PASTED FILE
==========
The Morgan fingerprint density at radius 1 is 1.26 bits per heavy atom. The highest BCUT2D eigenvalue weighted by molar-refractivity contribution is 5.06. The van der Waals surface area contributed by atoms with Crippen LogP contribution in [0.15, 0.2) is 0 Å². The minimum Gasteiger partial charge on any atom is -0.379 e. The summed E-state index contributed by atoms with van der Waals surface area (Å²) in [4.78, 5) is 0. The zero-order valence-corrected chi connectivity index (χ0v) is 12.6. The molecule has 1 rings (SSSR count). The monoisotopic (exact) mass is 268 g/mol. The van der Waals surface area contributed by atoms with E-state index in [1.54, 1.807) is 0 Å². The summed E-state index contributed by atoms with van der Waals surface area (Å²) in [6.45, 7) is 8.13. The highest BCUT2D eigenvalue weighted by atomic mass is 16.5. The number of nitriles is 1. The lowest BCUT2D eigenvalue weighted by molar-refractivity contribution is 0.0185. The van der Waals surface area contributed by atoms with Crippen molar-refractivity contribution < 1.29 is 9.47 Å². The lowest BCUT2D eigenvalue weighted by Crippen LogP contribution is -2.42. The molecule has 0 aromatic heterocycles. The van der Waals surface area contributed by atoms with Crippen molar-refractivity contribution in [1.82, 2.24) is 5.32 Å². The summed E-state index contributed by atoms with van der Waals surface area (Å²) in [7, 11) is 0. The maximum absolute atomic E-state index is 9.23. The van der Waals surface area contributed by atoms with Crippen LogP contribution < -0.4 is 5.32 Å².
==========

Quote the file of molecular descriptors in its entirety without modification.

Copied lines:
The Morgan fingerprint density at radius 1 is 1.26 bits per heavy atom. The highest BCUT2D eigenvalue weighted by molar-refractivity contribution is 5.06. The van der Waals surface area contributed by atoms with Crippen LogP contribution in [0.15, 0.2) is 0 Å². The minimum Gasteiger partial charge on any atom is -0.379 e. The summed E-state index contributed by atoms with van der Waals surface area (Å²) in [4.78, 5) is 0. The zero-order valence-corrected chi connectivity index (χ0v) is 12.6. The molecule has 1 rings (SSSR count). The monoisotopic (exact) mass is 268 g/mol. The van der Waals surface area contributed by atoms with E-state index in [1.54, 1.807) is 0 Å². The summed E-state index contributed by atoms with van der Waals surface area (Å²) in [6.45, 7) is 8.13. The highest BCUT2D eigenvalue weighted by atomic mass is 16.5. The number of nitriles is 1. The lowest BCUT2D eigenvalue weighted by molar-refractivity contribution is 0.0185. The van der Waals surface area contributed by atoms with Crippen molar-refractivity contribution < 1.29 is 9.47 Å². The lowest BCUT2D eigenvalue weighted by Crippen LogP contribution is -2.42. The molecule has 0 aromatic heterocycles. The van der Waals surface area contributed by atoms with Crippen molar-refractivity contribution in [1.82, 2.24) is 5.32 Å². The summed E-state index contributed by atoms with van der Waals surface area (Å²) in [7, 11) is 0. The maximum absolute atomic E-state index is 9.23. The van der Waals surface area contributed by atoms with Crippen LogP contribution < -0.4 is 5.32 Å².